Here are a couple of examples. A rural site with 2G today is able to provide great service with less than 100 Kbps of backhaul. When deploying 3G and 4G/LTE VSAT backhaul, by dynamically sharing backhaul capacity across all connected towers as a result of satellites vast coverage and use of the statistical benefit of the data usage pattern, our customers can save more than 30% of bandwidth. Combining that with the increased spectral efficiency one can achieve with the latest modem technology, the cost of satellite backhaul is no longer a barrier but an enabler in delivering connectivity to remote areas.

TowerXchange: Can you expand a bit more on what kind of business models you see working, and is building partnerships a way forward to deliver coverage more cost effectively? What discussions have you as a global managed data services provider had to date?

Christian Olsson, Senior Segment Market Manager, EMEA & North America, SES Networks:

Partnerships are certainly the way forward, and we have been discussing with various players in the region on how we can work together. We increasingly see towercos opening up to solutions that go beyond ‘steel and grass’ in order to make sites more lucrative and expand into new revenue streams. Through our engagement with towercos, we also see that they are looking into adopting innovative technologies that allow fast coverage expansion for their customers in any location, removing challenging terrains as a barrier. Together, we can certainly create services capabilities to bring new solutions to market faster, and enable new business.

TowerXchange: How does the quality of service provided by satellite compare to that of other networks, in terms of latency for example, and in terms of overall reliability and performance?

Christian Olsson, Senior Segment Market Manager, EMEA & North America, SES Networks:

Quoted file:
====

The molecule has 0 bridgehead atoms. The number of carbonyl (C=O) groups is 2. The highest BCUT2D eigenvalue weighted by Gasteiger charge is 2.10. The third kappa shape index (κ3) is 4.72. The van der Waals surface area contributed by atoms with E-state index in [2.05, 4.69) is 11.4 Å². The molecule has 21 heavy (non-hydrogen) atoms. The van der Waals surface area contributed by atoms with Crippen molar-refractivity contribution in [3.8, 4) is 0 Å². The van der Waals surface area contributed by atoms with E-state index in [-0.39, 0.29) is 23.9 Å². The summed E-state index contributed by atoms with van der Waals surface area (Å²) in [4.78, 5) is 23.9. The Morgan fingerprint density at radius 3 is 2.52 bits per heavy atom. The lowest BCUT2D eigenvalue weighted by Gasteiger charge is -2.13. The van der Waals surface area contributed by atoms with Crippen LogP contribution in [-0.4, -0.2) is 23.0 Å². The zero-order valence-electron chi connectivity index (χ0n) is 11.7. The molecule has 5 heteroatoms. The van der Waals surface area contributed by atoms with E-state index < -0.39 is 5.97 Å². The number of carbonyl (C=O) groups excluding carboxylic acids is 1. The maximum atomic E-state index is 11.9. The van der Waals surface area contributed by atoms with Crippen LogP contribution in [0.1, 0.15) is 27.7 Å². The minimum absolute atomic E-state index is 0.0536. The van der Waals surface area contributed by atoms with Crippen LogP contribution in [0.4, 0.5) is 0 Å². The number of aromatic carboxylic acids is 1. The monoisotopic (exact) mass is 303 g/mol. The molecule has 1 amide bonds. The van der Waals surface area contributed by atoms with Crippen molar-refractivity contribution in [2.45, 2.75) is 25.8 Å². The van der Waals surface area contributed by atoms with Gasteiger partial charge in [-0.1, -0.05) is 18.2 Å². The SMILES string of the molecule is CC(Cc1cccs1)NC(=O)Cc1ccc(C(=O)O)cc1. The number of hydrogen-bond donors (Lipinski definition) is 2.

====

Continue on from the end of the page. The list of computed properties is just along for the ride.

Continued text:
Mobile operators always strive to achieve a high quality of service (QoS) in this competitive market. Complying with QoS is also a legal obligation, and is enforced by regulators. Many aspects, such as call set-up time, percentage of dropped calls for voice, download and upload speeds for data, need to be taken into account to win in this market and gain trust of the end-user.

As a managed data services provider, we pride ourselves on providing quality service and easily-integrated solutions. In particular, our O3b services surpass others in the industry when it comes to latency mitigation. We have also optimised our network to align with the industry standards – we are the first satellite services provider to achieve MEF 2.0 certification – to ensure that we deliver according to mobile operators’ expectations. This certification means that we can deliver a native Ethernet service that can be readily and seamlessly implemented within mobile network, just like it was terrestrial transport.

TowerXchange: Given the increasing rollout of fibre across the African continent, what do you see as the role of satellite?

Christian Olsson, Senior Segment Market Manager, EMEA & North America, SES Networks:

You would be surprised by the demand for satellite services right now. Despite fibre being rolled out actively across Africa, it clearly has its limits. The strength of the satellite is that it is able to quickly deliver reliable connectivity to any location. SES Networks can deliver capabilities anywhere, from one Megabit to tens of Gigagabits. In instances where fibre is non-existent, satellite is present. Even if fibre has been rolled-out, there is always a need for a back-up solution and this is where satellite can also step up. 

Customers in Africa often suffer outages as a result of a domestic fibre being cut, power lines coming down, vandalism and various other reasons. Satellites up in space, on the other hand, are virtually untouchable and can deliver capacity and backhaul into any point in the network to provide service. That allows for a standardised solution regardless of location, making life easier for transmission planners.

In the end, connecting Africa is a big challenge due to the sheer size of the region and its large rural population. Relying solely on the terrestrial technology is unfeasible due to technical considerations as well as pure economics.